First stop: The Café at the Louisville Antique Mall. This chili at this favorite lunch spot is called “Old Faithful West Yellowstone Montana Chili,” but it seems a lot like Louisville-style (sans spaghetti) to me. It’s $2.75 for an 8-ounce cup or $3.50 for a 12-ounce bowl. I got a cup as part of a $7.45 combo deal with half of a sandwich (I chose the Queen Anne, Benedictine and bacon on walnut wheat bread, and was glad I did). I asked for it “with everything” and got a vessel the size of a coffee cup, topped with thin slices of crisp, mild banana peppers and shredded yellow cheese. Beneath this tasty mound was hearty, meaty chili, so thick you could stand up a spoon in it, loaded with ground beef, chunks of celery and tomato. It was generously seasoned with Mexican-style chili powder, warm but not fiery – I’d call it two-alarm on the first taste, maybe warming up to three-alarm (on a five-alarm scale) as it goes down.
The Café at the Louisville Antique Mall
900 Goss Ave.
|Flabby’s is part beer and chow hall and part community center. It’s one of a handful of Germantown bars that boast killer chili.|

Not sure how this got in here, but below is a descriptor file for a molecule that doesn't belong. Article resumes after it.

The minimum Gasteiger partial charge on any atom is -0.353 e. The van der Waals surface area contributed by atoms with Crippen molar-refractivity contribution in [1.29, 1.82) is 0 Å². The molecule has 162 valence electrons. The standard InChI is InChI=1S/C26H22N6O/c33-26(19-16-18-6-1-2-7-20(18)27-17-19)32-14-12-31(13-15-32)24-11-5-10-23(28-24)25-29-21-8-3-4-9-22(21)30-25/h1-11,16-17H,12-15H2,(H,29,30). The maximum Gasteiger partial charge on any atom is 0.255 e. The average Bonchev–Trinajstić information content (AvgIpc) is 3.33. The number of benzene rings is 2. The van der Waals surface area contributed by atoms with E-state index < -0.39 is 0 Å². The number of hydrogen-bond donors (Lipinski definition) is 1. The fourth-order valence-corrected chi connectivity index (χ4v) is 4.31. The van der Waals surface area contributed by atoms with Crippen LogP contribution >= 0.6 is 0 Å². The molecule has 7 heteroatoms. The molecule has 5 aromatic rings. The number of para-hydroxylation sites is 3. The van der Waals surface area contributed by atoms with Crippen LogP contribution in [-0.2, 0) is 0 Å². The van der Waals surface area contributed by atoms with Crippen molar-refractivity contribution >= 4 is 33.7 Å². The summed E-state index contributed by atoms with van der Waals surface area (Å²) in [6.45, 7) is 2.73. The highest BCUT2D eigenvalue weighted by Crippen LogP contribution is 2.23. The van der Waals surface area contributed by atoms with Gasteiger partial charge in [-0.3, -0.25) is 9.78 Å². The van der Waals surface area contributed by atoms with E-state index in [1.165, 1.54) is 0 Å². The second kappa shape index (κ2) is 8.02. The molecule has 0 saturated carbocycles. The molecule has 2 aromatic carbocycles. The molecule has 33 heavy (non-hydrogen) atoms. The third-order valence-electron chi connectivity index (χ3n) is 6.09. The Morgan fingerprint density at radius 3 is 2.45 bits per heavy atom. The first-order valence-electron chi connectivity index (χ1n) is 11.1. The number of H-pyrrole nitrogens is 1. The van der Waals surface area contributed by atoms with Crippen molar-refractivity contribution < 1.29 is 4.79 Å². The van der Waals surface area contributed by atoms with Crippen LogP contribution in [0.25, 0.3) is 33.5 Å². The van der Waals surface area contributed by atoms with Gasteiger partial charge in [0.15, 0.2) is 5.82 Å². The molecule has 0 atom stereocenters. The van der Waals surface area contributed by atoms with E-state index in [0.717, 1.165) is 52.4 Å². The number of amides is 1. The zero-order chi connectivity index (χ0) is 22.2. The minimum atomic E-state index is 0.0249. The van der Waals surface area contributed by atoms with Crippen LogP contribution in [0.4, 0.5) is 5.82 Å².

Ich bin ein chili der freund
I also visited Flabby’s Schnitzelburg for chili from a classic Germantown bar. I might have chosen Check’s or Germantown Café, but I usually head for Flabby’s with its friendly atmosphere, old-fashioned Louisville-German fare, and – thanks to its family connection with Mazzoni’s – original rolled oysters. The chili came in a generous portion, filling a shallow bowl with saltines lined up around the edge. It’s a simple, classic preparation, coarsely ground beef in chunks and tender red beans, and just enough short strands of spaghetti to make it Louisville-style. It’s hearty but more like a thick soup than a stew, not sturdy enough to stand up your spoon in. I don’t get a Mexican-chile flavor here, just a piquant, warming shot of cayenne or hot sauce. It’s $1.95 for a bowl. You can add cheese and onions for another 50 cents, but I decided to keep mine pure. So to speak.
1101 Lydia St.
Queen City chili
As I said, I can get around a bowl of Cincinnati’s finest myself, but I invited Eat ‘N’ Blog contributor ANDREA ESSENPREISS, who spent her childhood years in the Queen City, to drop by Skyline and give us a native’s view. She files this account: